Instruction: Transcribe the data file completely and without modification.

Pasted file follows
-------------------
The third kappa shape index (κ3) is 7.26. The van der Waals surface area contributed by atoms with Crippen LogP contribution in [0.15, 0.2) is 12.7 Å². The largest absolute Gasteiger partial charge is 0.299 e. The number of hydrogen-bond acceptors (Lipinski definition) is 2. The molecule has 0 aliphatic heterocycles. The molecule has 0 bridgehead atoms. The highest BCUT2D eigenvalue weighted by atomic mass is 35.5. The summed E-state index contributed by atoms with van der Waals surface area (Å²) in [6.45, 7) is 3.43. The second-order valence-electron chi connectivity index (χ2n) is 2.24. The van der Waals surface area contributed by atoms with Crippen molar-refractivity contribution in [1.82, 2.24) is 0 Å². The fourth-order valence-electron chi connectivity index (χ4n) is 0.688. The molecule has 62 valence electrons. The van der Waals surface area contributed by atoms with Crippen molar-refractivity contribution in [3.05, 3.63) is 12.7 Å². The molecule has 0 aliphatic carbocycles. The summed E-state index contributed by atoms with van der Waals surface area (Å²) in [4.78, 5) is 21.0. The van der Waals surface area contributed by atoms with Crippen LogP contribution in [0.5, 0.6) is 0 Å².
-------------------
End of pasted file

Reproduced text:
The third kappa shape index (κ3) is 7.26. The van der Waals surface area contributed by atoms with Crippen LogP contribution in [0.15, 0.2) is 12.7 Å². The largest absolute Gasteiger partial charge is 0.299 e. The number of hydrogen-bond acceptors (Lipinski definition) is 2. The molecule has 0 aliphatic heterocycles. The molecule has 0 bridgehead atoms. The highest BCUT2D eigenvalue weighted by atomic mass is 35.5. The summed E-state index contributed by atoms with van der Waals surface area (Å²) in [6.45, 7) is 3.43. The second-order valence-electron chi connectivity index (χ2n) is 2.24. The van der Waals surface area contributed by atoms with Crippen molar-refractivity contribution in [1.82, 2.24) is 0 Å². The fourth-order valence-electron chi connectivity index (χ4n) is 0.688. The molecule has 62 valence electrons. The van der Waals surface area contributed by atoms with Crippen molar-refractivity contribution in [3.05, 3.63) is 12.7 Å². The molecule has 0 aliphatic carbocycles. The summed E-state index contributed by atoms with van der Waals surface area (Å²) in [4.78, 5) is 21.0. The van der Waals surface area contributed by atoms with Crippen LogP contribution in [0.5, 0.6) is 0 Å².